Well Wishers: Sweet sounds

by Matthew Long

It was business as usual for a Wednesday night at Casa Que Pasa. People bustled in from the cold for take out, margaritas, chicken taquitos. At the corner table, by the window, sat Marshall Powell and Carly Roberts, two-fifths of the Bellingham folk group Well Wishers. Marshall had headphones around his neck, partially eaten fish tacos on his plate. Carly was rosy-cheeked, enthusiastic but embarrassed to have been running late. Seeing them together, watching them interact, felt more like watching old friends reminisce than bandmates sitting for an interview.

In its current form, Well Wishers have been together for four years. Comprised of Western students, the group came together in Nash Hall in 2011. In typical WWU fashion, they got their start at the Underground Coffee House.

“It’s a real gem, and I wish more community members took advantage of it,” Carly said. She even booked Well Wishers there, before she joined the band. She insisted, blushing, that she had no intentions of winning any favor.

The band was originally Marshall Powell, Nate Marley, Mika Zeta and Gary Wiley. Carly joined later, in a rather touching way. “You all proposed to me,” she said, looking at Marshall, “at Back to Bellingham. The three of them got down on one knee and proposed to me, to join the band. There were no flowers or fireworks or anything, but it was a precious moment nonetheless.”

That’s the feeling you get from the band, that they’re a collection of precious moments.

Well Wishers released their Columbia EP at the end of December, and it’s full of rich vocal harmonies.

“That’s the main focus of it,” Marshall said, “We can have a lot of practice where there’s no instruments, and it’s all singing.”

When it comes out that Carly sang with the Olympia Youth Chorus, Marshall said, “Carly’s got the best voice west of the Mississippi.” She blushed at this, as well.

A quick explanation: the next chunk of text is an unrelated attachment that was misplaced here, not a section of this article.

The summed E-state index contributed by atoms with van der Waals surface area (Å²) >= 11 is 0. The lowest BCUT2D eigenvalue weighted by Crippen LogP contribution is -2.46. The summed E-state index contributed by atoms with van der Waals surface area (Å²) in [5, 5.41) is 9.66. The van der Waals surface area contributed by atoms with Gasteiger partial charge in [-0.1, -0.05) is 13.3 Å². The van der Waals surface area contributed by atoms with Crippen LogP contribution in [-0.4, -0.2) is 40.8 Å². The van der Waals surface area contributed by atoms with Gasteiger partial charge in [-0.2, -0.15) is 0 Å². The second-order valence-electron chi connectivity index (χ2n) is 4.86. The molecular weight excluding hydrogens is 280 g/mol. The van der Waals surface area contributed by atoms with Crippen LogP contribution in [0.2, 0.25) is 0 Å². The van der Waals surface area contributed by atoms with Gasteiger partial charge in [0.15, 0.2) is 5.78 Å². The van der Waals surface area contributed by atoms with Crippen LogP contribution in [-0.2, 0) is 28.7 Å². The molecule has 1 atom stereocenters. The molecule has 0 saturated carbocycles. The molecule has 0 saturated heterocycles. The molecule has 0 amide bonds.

Readers who frequent the Shakedown may remember that Well Wishers took first place in the Battle of the Bands last year. As a quintet of Western students, the band faced a problem common among underage musicians.

“The way they do it, it’s week, week, week and then finals, right? That’s how it works,” Carly said. “And Mika and Gary were still 20 at the time. They had to go sit out in the car while we were waiting to hear the results.”

The local music scene was what drew the individual members of the band to Bellingham. “It’s insane, we have everything. We have a really dope electronic scene,” Marshall said.

Looking at the folk and singer/songwriter scene, Carly said, “It makes it hard to rise above the noise, but it also makes it such a great incubator where you can experiment with different things and know there’s a community there to support you.”

Coming off the release of their EP, Well Wishers have no concrete plans to release a full length album any time soon.

“Finalizing something takes a long time… and we all know that,” Marshall said.

Like many musicians, Marshall and Carly confessed to being perfectionists. If they tried to push an album out too quickly, “We may cause physical injury,” Carly said.

MORE DETAILS: For news and show information, check out their Facebook page at facebook.com/wishersofwell, or listen to the new Columbia EP at wellwishers.bandcamp.com.

Published in the February 2015 issue of What’s Up! Magazine